Poonacha and Go1 reviewed the data within several NCCN Guidelines in an article in the Journal of Clinical Oncology last year and found that only 6% of the recommendations were category 1 (high-quality data with uniform consensus), with most of those recommendations relating to initial therapy. The vast majority of recommendations were category 2A (lower level evidence with uniform consensus). The message in this paper is not that panels ignore high-quality data, but rather that we in the oncology community must find better ways to get more patients into more high-quality trials.
The additional message is that those in positions to affect public policy must support these efforts. This support is needed both in messaging to the public and in dollars directed to basic, translational, and clinical research. In rare diseases or subsets of more common cancers, generating robust data will remain difficult until the diseases are understood better or a specific marker pointing to a specific intervention is identified. Fortunately, new data are being published each month, and the NCCN Guidelines are updated continuously to reflect these new data. Such attention to almost real-time updates is a rarity in medicine but is needed to address the evolving treatments in life-threatening diseases like cancer.
Hartzband and Groopman2 noted that although the data in guidelines may be objective in themselves, when guidelines authors consider recommendations, the interpretation and application of those data are subjective. Certainly, this has been the experience of the NCCN Guidelines panels, wherein expert consensus is used to evaluate existing data and to supplement the evidence base if high-quality data are lacking. Further, NCCN expects that clinicians using the NCCN Guidelines will, in turn, apply their own clinical judgement to individual patient circumstances.
Over the past 3 years, NCCN has taken steps to make this decision-making process more transparent to the user community. Readers of JNCCN and users of the NCCN Guidelines in JNCCN and online have expressed a strong interest in how panel decisions are made. After considerable reflection, NCCN has decided to share more of the deliberations with our user community via the new NCCN Guidelines Insights series, the first of which appears in this issue. The goal of the NCCN Guidelines Insights is to help readers understand how and why decisions were made rather than just relaying the data the decisions are based on.
The NCCN Guidelines Insights highlight the important updates and changes in the newest version of an NCCN Guideline. The NCCN Guidelines Insights include only a few algorithm pages—those that contain important updates—with these updates themselves shown in colored ink. The NCCN Guidelines Insights also include specially written discussions summarizing, in broad terms, the panel’s discussion, while highlighting the evidence used to make the appropriate decisions.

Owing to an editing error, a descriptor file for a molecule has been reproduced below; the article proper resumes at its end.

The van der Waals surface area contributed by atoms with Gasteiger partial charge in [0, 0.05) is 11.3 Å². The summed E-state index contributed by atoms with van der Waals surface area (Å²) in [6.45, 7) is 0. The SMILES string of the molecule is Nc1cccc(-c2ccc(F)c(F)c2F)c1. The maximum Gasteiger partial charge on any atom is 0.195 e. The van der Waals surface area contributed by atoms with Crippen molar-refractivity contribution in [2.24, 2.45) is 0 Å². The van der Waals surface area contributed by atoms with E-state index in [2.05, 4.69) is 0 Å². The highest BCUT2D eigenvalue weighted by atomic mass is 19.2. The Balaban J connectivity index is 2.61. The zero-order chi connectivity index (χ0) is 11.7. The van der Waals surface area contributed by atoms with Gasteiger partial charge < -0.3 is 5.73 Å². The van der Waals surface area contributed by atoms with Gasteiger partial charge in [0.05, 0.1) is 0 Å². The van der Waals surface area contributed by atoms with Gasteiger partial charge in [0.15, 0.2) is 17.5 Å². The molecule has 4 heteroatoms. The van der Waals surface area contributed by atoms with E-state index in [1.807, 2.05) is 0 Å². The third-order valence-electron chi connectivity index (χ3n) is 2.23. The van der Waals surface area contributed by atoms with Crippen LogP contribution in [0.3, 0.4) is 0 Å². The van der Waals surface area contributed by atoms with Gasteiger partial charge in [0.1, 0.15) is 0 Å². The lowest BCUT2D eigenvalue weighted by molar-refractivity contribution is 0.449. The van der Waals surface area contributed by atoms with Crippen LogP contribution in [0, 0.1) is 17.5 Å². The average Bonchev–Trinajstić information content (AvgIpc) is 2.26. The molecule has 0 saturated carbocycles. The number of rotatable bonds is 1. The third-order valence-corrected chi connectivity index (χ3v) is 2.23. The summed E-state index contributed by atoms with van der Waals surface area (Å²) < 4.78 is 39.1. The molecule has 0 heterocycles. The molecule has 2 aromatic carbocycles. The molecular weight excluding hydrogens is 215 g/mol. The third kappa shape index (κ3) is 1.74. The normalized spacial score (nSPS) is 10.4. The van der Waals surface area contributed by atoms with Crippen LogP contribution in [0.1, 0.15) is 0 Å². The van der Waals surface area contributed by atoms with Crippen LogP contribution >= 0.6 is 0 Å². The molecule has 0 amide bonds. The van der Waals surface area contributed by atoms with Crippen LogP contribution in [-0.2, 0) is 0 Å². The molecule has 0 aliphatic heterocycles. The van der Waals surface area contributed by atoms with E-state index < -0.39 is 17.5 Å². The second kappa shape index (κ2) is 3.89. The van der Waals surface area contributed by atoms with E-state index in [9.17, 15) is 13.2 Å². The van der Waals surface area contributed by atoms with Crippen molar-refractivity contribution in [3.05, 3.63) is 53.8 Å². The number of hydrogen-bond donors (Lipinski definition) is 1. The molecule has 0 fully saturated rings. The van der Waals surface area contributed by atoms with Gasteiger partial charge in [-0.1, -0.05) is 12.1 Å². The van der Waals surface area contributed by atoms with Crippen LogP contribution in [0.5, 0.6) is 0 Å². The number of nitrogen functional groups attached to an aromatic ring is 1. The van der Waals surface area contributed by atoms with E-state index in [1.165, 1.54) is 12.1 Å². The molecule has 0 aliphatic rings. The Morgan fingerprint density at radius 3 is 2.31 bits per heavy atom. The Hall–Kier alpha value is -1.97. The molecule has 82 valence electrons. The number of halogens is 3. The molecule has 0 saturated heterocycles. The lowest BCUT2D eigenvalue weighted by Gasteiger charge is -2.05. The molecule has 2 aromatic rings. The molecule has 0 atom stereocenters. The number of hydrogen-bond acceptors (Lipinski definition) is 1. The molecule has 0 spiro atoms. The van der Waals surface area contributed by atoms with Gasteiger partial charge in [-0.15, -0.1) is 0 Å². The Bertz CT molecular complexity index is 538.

In making these decisions, the panels consider the consistency, extent, and quality of the data. Many of the issues considered by the panels are clear, requiring only limited discussion of fairly convincing data. Others are more ambiguous. In some cases, the data are limited or inconsistent; in others, interpretation of the data varies. In these cases, panel members review the total picture of the disease site and clinical situation. If other effective and safe options exist, a panel may decide not to recommend an intervention until more conclusive data are available. However, for clinical situations with no effective treatment options, even limited data may be acceptable. After all, clinicians treating patients with rare illnesses, for which few data exist, must still apply the best knowledge available to try to help. The NCCN Guidelines Insights are designed to assist readers in understanding some of the issues the panel members face and the ways they apply data to make recommendations.
We believe that these changes to JNCCN’s editorial format will increase the value of the NCCN Guidelines, both the full versions online and the Guidelines Insights in JNCCN, and that they will enhance NCCN and JNCCN’s ongoing mission of improving care for people with cancer.
What do you think? E-mail us at JNCCN@NCCN.org. We look forward to your feedback on this new feature.
Poonacha TK, Go RS. Level of scientific evidence underlying recommendations arising from the National Comprehensive Cancer Network clinical practice guidelines. J Clin Oncol 2011;29:186–191.